Somewhere in the midst of Mrs. Dalloway, Herzog and Motherwell

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Gently Rocking in the Chair this Morning

My allergies for the second day in a row have me knocked off center. I stumble over this, because I have taken health for granted my entire life; I just have never been “sickly.” I have a good motor, and have been very fortunate in my ability to keep moving through life. But I am now on my second day of sinus infection and unusual wobbliness. The medication is beginning to work, I can tell. I slept till after 8:00 which is unusual, showered, am now having my “thoughtful cup of coffee” (Herzog) and am experiencing a Mrs. Dalloway stream of consciousness. It is not my custom to begin a blog this way, but I feel an impulse to pour out my current feelings and mood. I may choose to delete this rather than post it. We’ll see.

Mrs. Dalloway is the first work I ever read by Virginia Woolf. As I was reading one of Larry McMurtry’s essays, he continually came back to Woolf, talking about how beautifully she wrote. Opening Mrs. Dalloway, I was not only rocked by the beauty of her prose, but totally submerged in her stream of consciousness style that I had always loved so much in James Joyce’s Portrait of the Artist as a Young Man. When I encounter stream of consciousness prose, I experience that “shock of recognition” pointed out by artist Robert Motherwell; I recognize that my own mind similarly flows from subject to subject, stimulus to stimulus, as I move about my life, most especially that first hour after rising in the morning. This is another matter of my life that I have simply taken for granted.

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Gentle Saturday Morning with Robert Motherwell

“Socrates says something and it’s translated, What you say is true Socrates.” But as Motherwell pointed out, the Greek word was aletheia, which meant revealed or unhidden. “And so a literal translation,” he noted, “would be you’ve unhidden that point, Socrates.”

   “And I love that concept,” Motherwell continued. “In that sense, I wish the word truth didn’t exist. Because one of the reasons I’ve been able to move all over the place is I take that for granted. Everybody has his own revelations, but the mass of the totality has never been revealed to anybody.” It was this hidden element of reality–buried within the unconscious, concealed beneath the flow of time and events, embedded in certain forms and symbols, inherent in certain colors and combinations of colors–that Motherwell pursued throughout his life as an artist. And because he chose to seek and encompass the variety of existence rather than embrace a single ideological stance, his artistic practice was remarkably complex.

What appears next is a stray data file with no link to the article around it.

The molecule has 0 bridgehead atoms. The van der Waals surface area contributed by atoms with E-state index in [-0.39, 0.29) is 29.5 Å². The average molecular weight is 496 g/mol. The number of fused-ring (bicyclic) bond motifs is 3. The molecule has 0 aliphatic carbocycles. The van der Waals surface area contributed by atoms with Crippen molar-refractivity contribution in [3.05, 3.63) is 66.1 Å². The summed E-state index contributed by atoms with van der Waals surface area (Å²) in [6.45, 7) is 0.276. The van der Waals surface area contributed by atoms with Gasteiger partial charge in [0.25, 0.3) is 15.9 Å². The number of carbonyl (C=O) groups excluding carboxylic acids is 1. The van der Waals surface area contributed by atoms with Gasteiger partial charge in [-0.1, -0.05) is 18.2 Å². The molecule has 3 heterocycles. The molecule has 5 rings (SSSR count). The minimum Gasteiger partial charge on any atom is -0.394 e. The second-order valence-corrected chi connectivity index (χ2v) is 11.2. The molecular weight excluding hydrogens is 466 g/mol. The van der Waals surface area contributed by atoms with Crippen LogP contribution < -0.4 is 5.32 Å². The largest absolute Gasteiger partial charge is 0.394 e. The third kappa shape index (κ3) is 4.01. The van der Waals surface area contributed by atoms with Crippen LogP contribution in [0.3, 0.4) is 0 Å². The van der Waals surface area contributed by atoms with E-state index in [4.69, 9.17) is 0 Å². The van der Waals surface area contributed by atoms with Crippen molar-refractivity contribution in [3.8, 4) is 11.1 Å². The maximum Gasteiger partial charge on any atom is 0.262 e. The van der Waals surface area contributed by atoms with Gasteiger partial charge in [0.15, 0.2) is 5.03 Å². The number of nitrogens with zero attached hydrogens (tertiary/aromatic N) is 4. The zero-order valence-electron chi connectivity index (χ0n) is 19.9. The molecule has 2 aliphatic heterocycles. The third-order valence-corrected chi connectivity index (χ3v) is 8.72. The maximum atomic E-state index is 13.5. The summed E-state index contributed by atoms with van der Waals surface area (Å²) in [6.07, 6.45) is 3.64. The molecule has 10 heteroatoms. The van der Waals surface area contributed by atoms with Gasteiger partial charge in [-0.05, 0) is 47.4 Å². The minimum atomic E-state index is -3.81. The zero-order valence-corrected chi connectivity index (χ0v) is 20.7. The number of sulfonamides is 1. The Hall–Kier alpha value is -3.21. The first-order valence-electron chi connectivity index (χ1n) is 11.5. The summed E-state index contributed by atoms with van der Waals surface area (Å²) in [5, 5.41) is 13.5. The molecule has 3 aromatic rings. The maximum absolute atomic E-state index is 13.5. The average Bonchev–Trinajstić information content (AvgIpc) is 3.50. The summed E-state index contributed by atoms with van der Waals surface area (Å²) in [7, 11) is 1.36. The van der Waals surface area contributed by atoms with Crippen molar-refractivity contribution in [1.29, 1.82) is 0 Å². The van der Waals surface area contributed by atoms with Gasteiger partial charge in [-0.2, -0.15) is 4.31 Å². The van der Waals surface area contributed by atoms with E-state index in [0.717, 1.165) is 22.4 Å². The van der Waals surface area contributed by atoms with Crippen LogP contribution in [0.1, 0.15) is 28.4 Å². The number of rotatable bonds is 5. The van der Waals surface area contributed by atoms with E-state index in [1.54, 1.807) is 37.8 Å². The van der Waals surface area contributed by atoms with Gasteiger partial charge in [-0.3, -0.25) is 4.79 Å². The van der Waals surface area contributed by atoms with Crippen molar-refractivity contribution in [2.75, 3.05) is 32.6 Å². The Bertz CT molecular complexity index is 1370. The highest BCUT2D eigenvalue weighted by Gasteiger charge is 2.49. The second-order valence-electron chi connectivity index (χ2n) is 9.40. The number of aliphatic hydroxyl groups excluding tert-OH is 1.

Jack Flam, “Introduction: Robert Motherwell at Work” in Robert Motherwell: A Catalogue Raisonné, 1941-1991, vol. 1.

When I retired in June, 2017, I knew I wanted to purchase for myself a single, memorable (and expensive!) retirement gift that would encapsulate my years in education as well as my future in the arts. When the elegant three-volume catalogue raisonné arrived on my doorstep, compliments of Amazon, I was elated, and two years later, have nearly completed my reading of the first volume. The quote above merely points out Motherwell’s vast range of explorations in painting styles and subject matter. What is easily overlooked is his erudition. Motherwell had pursued graduate studies in art history and philosophy and was a lover of literature. His collected writings reveal a mind that was continually swimming in oceans of art, philosophy and literature.

This is what I love most about Motherwell, because throughout my life I also have grazed from many pastures. And every time I think I am supposed to settle in to one pursuit, I stop and ask Why? Anytime a friend has gently criticized me for my “lack of focus”, I simply ask why I am expected to have only one hobby horse to ride. I have always loved my life as an educator, and am overwhelmingly grateful to Texas Wesleyan University that they continue to offer me contracts. I also love making art and cannot thank The Gallery at Redlands enough for giving me an artistic home. And I love reading and journaling, and love my library of over 2,000 volumes, my four shelves of journals, and sufficient time now in retirement to relax in a comfortable chair and read for pure pleasure.

For over three decades, I have told my students that one element of human nature I never understood was boredom. Throughout my life, I have never been bored (except when sitting through a compulsory meeting; anytime someone refers to a “good meeting” I regard that as a lie). From my childhood, I have been immersed in a world filled with wonder, a world I will never fathom. At this age, I am still a wanderer, still grazing from many pastures, and thankful for every opportunity. Today is Saturday, but as a friend recently told me–when you’re retired, every day is Saturday!

Thanks for reading.

I make art in order to discover.

I journal when I feel alone.

I blog to remind myself I am not alone.

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2 Responses to “Somewhere in the midst of Mrs. Dalloway, Herzog and Motherwell”

  1. Jay Haeske Says:

    Thanks for sharing this with us, you are an inspiration for me.

    Like

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